You ever notice how no one ever wants to blow up Delaware?
They go to Castle Doom in the Fantasticar, which I guess Reed built in his downtime, and end up getting captured as Doom reveals he plans to take their powers for himself. Before he can though, Reed wriggles his leg under the forcefield and kicks the machine, which blows up the forcefield generator and then there's a lot of clobberin' to be done. Reed and Doom have a showdown on the balcony while Johnny flies off to New York, racing to beat the laser there. Ultimately, he does manage to do so, using his fire powers to push the beam into space where it explodes, which I doubt is scientifically accurate, but whatever. Doom ends up getting knocked off the balcony of his castle during his and Reed's fight, with Reed trying to save him, but his glove slips off and he laughs all the way to the bottom. They head back to New York, missing the fact that Doom's gauntlet moves (implying either that he survived the fall or that he was really a Doombot), and Reed and Sue get married. Really, that's how it goes. From saving the world straight to them getting hitched and driving off while Reed waves his big wobbly arm. Thus ends the tale of the Fantastic Four. Was it really that bad? Actually...no, I really don't think it was.

Scientific accuracy be damned.
It's glaringly obvious this movie was made on a small budget, but at the same time, it's not an unimpressive film. On the budget it had, which was a paltry $1 million, it gave us a really nicely done Thing that was entirely practical with no computer generated effects, fairly decent CGI for the time that wasn't really distracting or awful, a story that felt straight out of the comics, and actors who not only looked like their characters but acted like them. It's almost like they researched their roles or something, yes? Not to mention, we finally got a Dr. Doom who actually acted like Dr. Doom, complete with armour and a massive ego. There was no subplot about him being obsessed with Sue or any silly love triangle, there was just the tragic accident that created him and his irrational hatred of Reed as result. I...holy shit...I think...I liked this movie.

Red alert! Red alert!! A Fantastic Four movie gave me joy! AHHHHHHHHHHH!!!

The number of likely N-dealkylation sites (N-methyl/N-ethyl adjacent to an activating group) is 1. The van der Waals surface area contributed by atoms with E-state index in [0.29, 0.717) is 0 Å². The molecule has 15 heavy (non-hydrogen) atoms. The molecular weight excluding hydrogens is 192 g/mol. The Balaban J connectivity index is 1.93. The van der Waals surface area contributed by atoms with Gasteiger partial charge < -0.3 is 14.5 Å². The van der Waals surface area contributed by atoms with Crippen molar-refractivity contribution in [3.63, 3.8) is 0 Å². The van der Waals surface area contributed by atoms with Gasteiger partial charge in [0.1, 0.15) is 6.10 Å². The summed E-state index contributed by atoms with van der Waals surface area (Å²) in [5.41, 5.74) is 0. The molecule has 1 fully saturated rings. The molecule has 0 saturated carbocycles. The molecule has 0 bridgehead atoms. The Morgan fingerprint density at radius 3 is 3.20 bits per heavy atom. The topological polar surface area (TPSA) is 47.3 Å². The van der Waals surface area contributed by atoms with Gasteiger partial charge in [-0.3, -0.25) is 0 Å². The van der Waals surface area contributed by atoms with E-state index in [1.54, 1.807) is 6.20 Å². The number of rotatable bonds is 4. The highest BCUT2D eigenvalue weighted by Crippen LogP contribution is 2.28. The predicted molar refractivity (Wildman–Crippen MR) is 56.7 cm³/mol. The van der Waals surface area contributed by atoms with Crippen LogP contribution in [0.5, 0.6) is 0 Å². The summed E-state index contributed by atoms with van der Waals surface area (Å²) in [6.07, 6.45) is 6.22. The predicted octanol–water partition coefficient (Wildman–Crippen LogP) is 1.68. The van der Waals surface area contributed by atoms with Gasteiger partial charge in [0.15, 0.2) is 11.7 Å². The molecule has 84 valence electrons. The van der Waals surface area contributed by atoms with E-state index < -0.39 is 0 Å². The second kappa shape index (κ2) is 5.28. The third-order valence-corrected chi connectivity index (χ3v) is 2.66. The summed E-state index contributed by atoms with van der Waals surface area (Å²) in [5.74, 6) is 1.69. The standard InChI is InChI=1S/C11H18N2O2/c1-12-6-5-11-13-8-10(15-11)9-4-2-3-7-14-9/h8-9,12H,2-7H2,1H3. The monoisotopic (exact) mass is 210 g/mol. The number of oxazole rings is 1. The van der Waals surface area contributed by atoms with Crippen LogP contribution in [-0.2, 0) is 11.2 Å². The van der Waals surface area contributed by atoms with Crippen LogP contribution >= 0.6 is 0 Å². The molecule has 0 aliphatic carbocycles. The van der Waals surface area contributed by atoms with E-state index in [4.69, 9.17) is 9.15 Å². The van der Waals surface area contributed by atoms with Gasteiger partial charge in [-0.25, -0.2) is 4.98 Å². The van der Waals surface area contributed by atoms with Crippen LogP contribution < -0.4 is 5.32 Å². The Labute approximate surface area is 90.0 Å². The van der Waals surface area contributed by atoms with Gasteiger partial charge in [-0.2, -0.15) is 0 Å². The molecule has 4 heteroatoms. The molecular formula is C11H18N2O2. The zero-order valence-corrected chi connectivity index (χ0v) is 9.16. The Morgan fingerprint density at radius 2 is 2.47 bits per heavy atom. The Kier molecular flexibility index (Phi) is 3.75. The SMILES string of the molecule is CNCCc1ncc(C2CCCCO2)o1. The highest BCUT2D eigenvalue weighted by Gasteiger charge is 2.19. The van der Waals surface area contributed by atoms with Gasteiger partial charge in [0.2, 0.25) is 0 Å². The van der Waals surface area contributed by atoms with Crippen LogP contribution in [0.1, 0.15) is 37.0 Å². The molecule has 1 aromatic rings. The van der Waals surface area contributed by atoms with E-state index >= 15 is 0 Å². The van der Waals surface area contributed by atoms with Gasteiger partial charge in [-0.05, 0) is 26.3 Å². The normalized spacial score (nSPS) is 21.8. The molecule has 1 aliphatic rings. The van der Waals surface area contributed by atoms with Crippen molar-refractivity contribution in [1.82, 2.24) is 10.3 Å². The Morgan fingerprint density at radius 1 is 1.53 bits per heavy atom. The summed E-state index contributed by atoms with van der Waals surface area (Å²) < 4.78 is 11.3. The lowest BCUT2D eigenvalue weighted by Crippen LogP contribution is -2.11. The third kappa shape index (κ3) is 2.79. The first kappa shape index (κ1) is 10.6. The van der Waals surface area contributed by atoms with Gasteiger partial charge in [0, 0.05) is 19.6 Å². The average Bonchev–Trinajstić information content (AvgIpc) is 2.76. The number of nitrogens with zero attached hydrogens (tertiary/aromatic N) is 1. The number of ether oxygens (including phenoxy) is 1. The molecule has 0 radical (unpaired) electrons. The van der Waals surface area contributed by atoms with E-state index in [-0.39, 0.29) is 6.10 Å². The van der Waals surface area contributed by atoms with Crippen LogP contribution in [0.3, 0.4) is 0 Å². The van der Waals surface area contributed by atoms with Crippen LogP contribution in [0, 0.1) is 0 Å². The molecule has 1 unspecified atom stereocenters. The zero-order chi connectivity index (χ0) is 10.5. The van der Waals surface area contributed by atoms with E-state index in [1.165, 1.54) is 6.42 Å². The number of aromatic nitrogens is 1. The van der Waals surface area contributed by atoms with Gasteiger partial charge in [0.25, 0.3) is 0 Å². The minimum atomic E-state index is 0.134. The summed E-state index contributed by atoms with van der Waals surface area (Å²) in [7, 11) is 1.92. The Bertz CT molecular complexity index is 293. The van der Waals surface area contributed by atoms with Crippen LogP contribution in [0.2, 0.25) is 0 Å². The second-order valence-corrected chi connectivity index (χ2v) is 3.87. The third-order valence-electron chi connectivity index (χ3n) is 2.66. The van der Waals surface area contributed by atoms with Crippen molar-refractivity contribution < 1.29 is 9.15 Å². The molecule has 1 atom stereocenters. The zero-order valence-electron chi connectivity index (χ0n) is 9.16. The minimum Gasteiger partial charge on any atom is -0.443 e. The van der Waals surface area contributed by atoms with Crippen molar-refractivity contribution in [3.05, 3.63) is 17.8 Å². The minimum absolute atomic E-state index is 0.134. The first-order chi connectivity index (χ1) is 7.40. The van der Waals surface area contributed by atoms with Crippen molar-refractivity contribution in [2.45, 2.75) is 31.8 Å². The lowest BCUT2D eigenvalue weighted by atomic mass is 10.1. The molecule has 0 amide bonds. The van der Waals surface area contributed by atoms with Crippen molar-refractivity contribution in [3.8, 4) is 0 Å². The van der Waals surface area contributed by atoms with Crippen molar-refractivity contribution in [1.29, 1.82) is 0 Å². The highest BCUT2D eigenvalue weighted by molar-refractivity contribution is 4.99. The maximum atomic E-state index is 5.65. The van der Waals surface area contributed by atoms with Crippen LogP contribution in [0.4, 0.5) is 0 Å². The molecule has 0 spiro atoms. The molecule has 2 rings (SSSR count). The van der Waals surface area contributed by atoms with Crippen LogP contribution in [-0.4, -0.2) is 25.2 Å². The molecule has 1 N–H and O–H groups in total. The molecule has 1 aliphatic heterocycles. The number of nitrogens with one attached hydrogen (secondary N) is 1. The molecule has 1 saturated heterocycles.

Yeah, this movie actually made me smile...a lot. From the Johnny Storm burning hand freakout to the Tim Burton-esque gang of homeless thieves, I honestly enjoyed every second of this film. At no point did I find myself thinking these characters were mishandled or acting in a way that didn't stay true to their character from the source material. Never did I find myself cringing at out of place dark moments that didn't fit the overall tone of the film. And, again, Dr. Doom didn't once creep on Sue Storm in this movie. How in the ever-loving name of fuck did this movie deserve the fate it got? Really, I want to know. Because this movie is better than several big budget superhero movies I can think of and I find the fact that it's treated like it's some sort of misbegotten spawn of shit quite questionable. Again, I must remind you all that a movie in which a rubber-eared Captain America gets tossed around by most everyone and fights an Italian Red Skull exists and is available on Blu-Ray. But this movie doesn't even get a VHS release? Fuck you, Avi Arad. This movie deserved better and I hope that one day it finally gets the proper release it deserves. Fox may continuously get it wrong, but Roger Corman and company managed to get it right once upon a time snd that's most definitely worth remembering. So, until Jay Underwood stops having nightmares about John Candy's zombified corpse lusting for his blood, I'll be over here dreading when I have to talk about some of the much shittier Marvel films. Later days, bleeders.

I'd much rather talk about Hands Man some more.